January 21, 2015 By: nancy a heitzeg Category: Anti-Racism, Civil Rights, Criminal Injustice Series, Economic Development, Economic Terrorism, Housing, Intersectionality, What People are Doing to Change the World

Criminal InJustice is a weekly series devoted to taking action against inequities in the U.S. criminal justice system. Nancy A. Heitzeg, Professor of Sociology and Race/Ethnicity, is the Editor of CI. Kay Whitlock, co-author of Queer (In)Justice, is contributing editor of CI. Criminal Injustice is published every Wednesday at 6 pm.

 

#FreeMLK
by nancy a heitzeg

In anticipation of the National Holiday bearing his name,  Ferguson Action announced their intention to #ReclaimMLK; “Unfortunately, Dr. King’s legacy has been clouded by efforts to soften, sanitize, and commercialize it. Impulses to remove Dr. King from the movement that elevated him must end. We resist efforts to reduce a long history marred with the blood of countless women and men into iconic images of men in suits behind pulpits .”

The Radical King was a tactical genius in the implementation of targeted direct action campaigns, a civil disobedient – a breaker of unjust laws who expected – no wanted – to go to jail, and at times,  as Joy James reminds us, a political prisoner. Often lost in the discussion is this: that famous letter from Birmingham was written from jailThe Radical King was a democratic socialist, an intersectional analyst who linked white supremacy and capitalism, a critic of war and U.S. imperialism, and a proponent of a revolution of values. Who knows — had he lived long enough, he may well have found himself an advocate too for prison abolition.

But what does it mean to #ReclaimKing at this moment? 2015 is not 1965. Ferguson is not Birmingham; Staten Island is not Selma. The Radical King must be fully embraced with a complete and nuanced understanding of his time and context as well as our own.

No, the legacy of King and the Civil Rights Movement can no longer be sanitized, but it cannot be uncritically, causally reclaimed either. In embracing the full complexity, we must not adhere only to the metaphor, but also the hard realities.  Protest is essential, but it cannot be mere performance and it is never, by itself, enough.  We must develop the long-haul strategies that make for success; that take into account the systems of power which we are engaging.  We must not be naive; if power is confronted, it will strike back. This is part of the turf, however vengeful and unjust it may seem.  This was the brilliance of King and the CRM:  the strategies anticipated and, in fact, relied on excessive responses that revealed the contradictions between legal “justice” and the violence that is inflicted by the state.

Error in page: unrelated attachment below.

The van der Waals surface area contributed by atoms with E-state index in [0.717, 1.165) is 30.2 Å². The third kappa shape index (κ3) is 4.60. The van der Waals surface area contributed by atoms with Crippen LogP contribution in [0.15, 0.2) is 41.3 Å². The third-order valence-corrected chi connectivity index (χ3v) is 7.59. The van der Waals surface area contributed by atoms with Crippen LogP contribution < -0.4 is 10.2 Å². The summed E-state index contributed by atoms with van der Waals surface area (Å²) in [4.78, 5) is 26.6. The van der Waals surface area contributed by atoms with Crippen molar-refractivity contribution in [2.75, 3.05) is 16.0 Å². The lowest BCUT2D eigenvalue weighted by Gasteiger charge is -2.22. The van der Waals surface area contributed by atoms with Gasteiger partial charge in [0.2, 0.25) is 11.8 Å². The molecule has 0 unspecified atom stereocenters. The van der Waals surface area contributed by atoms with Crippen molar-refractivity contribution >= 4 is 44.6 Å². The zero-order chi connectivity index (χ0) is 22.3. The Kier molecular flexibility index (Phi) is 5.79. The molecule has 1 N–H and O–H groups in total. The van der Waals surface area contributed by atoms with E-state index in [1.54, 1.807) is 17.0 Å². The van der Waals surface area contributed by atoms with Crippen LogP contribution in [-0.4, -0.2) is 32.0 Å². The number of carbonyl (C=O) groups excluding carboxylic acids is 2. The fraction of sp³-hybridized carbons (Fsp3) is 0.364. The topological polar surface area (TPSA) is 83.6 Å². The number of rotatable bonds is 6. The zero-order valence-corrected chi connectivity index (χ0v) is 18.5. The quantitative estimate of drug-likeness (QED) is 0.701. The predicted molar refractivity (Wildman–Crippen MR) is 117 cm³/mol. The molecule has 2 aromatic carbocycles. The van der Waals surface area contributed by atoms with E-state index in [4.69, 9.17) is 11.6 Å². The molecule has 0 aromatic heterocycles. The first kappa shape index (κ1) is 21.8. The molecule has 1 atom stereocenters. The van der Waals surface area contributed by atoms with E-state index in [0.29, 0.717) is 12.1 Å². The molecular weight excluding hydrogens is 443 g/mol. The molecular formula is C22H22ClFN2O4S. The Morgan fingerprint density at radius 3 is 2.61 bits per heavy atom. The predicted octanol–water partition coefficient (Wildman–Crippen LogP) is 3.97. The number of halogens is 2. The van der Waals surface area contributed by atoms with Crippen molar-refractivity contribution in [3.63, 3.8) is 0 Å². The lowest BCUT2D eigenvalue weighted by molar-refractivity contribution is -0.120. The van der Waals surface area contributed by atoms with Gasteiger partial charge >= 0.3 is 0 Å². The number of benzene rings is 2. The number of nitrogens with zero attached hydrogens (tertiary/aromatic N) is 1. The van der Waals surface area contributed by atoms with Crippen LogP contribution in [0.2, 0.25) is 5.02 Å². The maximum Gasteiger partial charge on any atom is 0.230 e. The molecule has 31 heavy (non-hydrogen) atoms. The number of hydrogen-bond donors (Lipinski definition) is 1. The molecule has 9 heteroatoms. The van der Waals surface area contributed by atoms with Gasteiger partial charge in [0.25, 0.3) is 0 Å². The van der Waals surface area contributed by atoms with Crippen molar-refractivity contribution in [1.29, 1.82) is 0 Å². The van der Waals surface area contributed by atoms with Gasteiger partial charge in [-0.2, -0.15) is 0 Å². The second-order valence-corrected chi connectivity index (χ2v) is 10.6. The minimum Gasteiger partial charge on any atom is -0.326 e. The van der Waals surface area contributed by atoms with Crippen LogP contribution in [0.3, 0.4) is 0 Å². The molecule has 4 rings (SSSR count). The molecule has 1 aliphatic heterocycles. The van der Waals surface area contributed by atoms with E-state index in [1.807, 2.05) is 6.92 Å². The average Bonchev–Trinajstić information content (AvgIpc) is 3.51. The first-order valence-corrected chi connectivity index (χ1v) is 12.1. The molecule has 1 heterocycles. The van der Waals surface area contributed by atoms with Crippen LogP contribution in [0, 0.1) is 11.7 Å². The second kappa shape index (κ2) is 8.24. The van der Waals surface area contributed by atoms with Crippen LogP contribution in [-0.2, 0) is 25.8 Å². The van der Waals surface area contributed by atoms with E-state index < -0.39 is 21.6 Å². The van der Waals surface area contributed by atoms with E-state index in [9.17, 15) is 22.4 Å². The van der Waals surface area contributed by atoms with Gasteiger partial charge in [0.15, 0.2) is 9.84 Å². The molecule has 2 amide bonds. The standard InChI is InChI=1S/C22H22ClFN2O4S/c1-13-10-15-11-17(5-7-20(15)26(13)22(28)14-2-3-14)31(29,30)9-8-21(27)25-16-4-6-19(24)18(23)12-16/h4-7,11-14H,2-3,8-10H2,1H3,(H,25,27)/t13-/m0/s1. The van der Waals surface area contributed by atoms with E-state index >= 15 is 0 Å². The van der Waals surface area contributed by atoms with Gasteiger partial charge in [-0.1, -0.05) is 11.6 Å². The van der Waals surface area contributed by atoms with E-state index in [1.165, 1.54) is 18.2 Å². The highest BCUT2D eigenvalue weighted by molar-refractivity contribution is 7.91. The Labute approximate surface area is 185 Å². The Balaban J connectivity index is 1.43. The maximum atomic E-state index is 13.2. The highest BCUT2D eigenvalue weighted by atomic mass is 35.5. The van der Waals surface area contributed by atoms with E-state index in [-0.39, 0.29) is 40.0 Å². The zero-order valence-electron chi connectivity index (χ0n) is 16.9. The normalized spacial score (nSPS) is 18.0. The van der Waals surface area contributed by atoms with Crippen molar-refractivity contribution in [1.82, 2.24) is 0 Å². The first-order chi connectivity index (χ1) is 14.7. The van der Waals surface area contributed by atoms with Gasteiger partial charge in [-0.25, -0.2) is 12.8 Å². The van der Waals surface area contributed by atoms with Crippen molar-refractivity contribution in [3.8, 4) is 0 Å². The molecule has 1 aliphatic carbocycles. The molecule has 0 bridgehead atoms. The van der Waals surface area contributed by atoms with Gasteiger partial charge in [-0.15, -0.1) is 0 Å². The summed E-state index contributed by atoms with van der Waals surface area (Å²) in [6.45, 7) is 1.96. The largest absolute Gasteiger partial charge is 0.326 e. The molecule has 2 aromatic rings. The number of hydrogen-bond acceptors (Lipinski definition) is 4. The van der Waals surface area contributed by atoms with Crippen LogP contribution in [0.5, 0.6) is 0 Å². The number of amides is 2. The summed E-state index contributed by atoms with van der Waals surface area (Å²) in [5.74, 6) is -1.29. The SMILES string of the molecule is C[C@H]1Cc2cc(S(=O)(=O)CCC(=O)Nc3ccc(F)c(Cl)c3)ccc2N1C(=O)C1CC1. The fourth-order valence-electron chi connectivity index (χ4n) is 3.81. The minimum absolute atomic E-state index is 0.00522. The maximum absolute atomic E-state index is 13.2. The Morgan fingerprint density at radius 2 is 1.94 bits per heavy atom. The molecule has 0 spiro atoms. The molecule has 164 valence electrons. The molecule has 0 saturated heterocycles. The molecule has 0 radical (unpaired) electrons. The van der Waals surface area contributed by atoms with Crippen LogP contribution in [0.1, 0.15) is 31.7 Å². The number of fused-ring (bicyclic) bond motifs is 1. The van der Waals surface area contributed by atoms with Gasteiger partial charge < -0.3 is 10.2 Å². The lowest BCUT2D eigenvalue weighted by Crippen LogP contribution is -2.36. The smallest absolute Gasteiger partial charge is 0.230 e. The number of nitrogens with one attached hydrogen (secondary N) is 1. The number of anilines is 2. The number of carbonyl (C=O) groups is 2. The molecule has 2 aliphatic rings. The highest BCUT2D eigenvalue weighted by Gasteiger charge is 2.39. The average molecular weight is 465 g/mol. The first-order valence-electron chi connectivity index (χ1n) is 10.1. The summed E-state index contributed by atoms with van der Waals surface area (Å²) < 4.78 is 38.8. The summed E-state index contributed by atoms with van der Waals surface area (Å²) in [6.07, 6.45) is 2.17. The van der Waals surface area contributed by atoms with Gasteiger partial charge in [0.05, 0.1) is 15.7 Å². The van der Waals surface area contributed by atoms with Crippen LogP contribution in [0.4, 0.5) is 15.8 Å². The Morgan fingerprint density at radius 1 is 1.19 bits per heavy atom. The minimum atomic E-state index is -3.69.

The radical vision demands so much more of us. It demands a lifetime commitment and a willingness to risk – everything if need be – with the expectation of the powerful backlash.  This must be factored into our work – not because we are martyrs, but because we are savvy and delusion free.  The test will be how we can walk into the center of the storms in our own era, stand through them, and see our way to the other side.

Last week I was in downtown Oakland, in the midst of 96 hours of MLK Weekend Action, and as usual, the movement there said it/did best. A coterie of marchers appeared and delivered this chant – not a call to reclaim and then repossess – but this:

“#FreeMLK!”

Read that Letter again with this in mind.

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CI: The Year of Resistance 2015

January 07, 2015 By: nancy a heitzeg Category: Anti-Racism, Civil Rights, Criminal Injustice Series, Eco-Justice, Economic Terrorism, Intersectionality, Military Industrial Complex, Prison Industrial Complex, What People are Doing to Change the World

Criminal InJustice is a weekly series devoted to taking action against inequities in the U.S. criminal justice system. Nancy A. Heitzeg, Professor of Sociology and Race/Ethnicity, is the Editor of CI. Kay Whitlock, co-author of Queer (In)Justice, is contributing editor of CI. Criminal Injustice is published every Wednesday at 6 pm.

 

The Year of Resistance 2015

eric-garner-protests-11

2015 will be the Year of Resistance where we are all called to stand  – in whatever ways we can — against the hegemony of brutal policing and punishment, against the callous capitalism which destroys our lives and the planet, against the charlatans who profit off protest, against the smoke and mirrors of treacherous/tepid calls for reform.

Be ready for anything. Stop for nothing.

Let history be your weapon.

But Stand too — for Another Way.